When asked what they believed employers value most in potential workers, 59 percent of Millennials gave personality fit with the team or company culture as a top priority. In contrast, 53 percent of employers felt that hard technical skills were highly important in potential employees.
Over half (52 percent) of Millennials said that the opportunity to develop their career abroad was important to them, compared to less than a third (31 percent) of Generation X and 15 percent of Boomers.
One of the side effects of growing up in the digital age is that Millennials often see themselves as ‘citizens of the world’, having grown up in an environment where access to the internet means that geographical boundaries are far less important than they had been in the past.
What do millennials expect from their employer?
A competitive salary was rated important by all generations, but particularly for ambitious Millennials where salary is largely seen as a reflection of their status and success. In fact, 96 percent of Millennials rated a competitive pay and bonus system as important, and 25 percent stated that this would be the number one reason they would change jobs.
It’s important to note that during the down turn, over half (53 percent) of Millennials took a job with a lower salary than expected. As such, employers should be mindful that this may be a contributing factor as to why salary and remuneration are so important to Millennials.
It also means that as we move out of economic uncertainty they will expect their salaries to catch up to their expectations.
Millennials want more than just a job – they want a career, with 69 percent citing a clear path for progression in the business as the most important factor in keeping them engaged.
It is perhaps unsurprising that for Millennials at the outset of their careers, a clear path to progression is the most effective motivator. However, this reflects not just the youth but also the ambition of this generation.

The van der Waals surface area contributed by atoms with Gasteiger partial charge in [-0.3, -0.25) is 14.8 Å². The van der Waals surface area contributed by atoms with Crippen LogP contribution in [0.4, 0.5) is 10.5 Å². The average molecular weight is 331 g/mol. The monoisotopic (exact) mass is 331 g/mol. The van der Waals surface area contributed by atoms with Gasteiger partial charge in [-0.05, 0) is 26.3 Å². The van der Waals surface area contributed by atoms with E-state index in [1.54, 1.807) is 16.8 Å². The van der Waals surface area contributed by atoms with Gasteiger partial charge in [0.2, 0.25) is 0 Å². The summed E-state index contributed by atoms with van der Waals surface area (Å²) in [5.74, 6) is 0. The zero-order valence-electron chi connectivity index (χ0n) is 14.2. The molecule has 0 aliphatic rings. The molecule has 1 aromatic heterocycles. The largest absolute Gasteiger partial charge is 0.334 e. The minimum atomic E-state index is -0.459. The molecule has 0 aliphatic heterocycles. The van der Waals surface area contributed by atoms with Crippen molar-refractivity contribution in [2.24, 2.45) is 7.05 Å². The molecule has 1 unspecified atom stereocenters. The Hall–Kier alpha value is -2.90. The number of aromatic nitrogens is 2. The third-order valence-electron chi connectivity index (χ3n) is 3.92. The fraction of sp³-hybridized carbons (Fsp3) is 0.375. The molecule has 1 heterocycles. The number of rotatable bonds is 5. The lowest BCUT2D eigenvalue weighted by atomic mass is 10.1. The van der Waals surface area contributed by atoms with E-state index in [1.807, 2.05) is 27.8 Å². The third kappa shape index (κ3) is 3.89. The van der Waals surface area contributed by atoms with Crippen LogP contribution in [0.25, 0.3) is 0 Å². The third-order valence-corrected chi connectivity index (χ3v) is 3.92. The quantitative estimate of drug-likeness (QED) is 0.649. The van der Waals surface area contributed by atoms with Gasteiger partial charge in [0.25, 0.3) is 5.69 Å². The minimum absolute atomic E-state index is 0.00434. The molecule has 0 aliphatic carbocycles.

Millennials have grown up being told they are capable of achieving anything and this confidence means that they crave responsibility early in their careers.
In fact, 54 percent of Millennials state that having the opportunity to ‘exercise influence’ in the workplace is a key way to keep them engaged and remain with their current employer.
Millennials do not shy away from responsibility, and they want to know what needs to be done to earn it. Of all generations surveyed, Millennials placed the highest value on transparency over how they could achieve progress in their career.
71 percent of Millennials strongly agreed that their employer should provide clear guidelines over earning bonuses or promotions. However, 40 percent of employers do not currently do this.
During the recession many Millennials struggled to find jobs that met their expectations. 31 percent reported that they had taken work in a sector that they did not wish to work in. Now, as the economic outlook improves, many are ready to change jobs to find a new role that better suits their ambitions.
Employers looking to retain Millennial employees should consider giving them the option to move around the business to find a position that better suits their desired career path, particularly given that 70 percent of Millennials consider job rotation within the business one of the most important aspects of their job. (
— Writer is managing director at Robert Walters, South Africa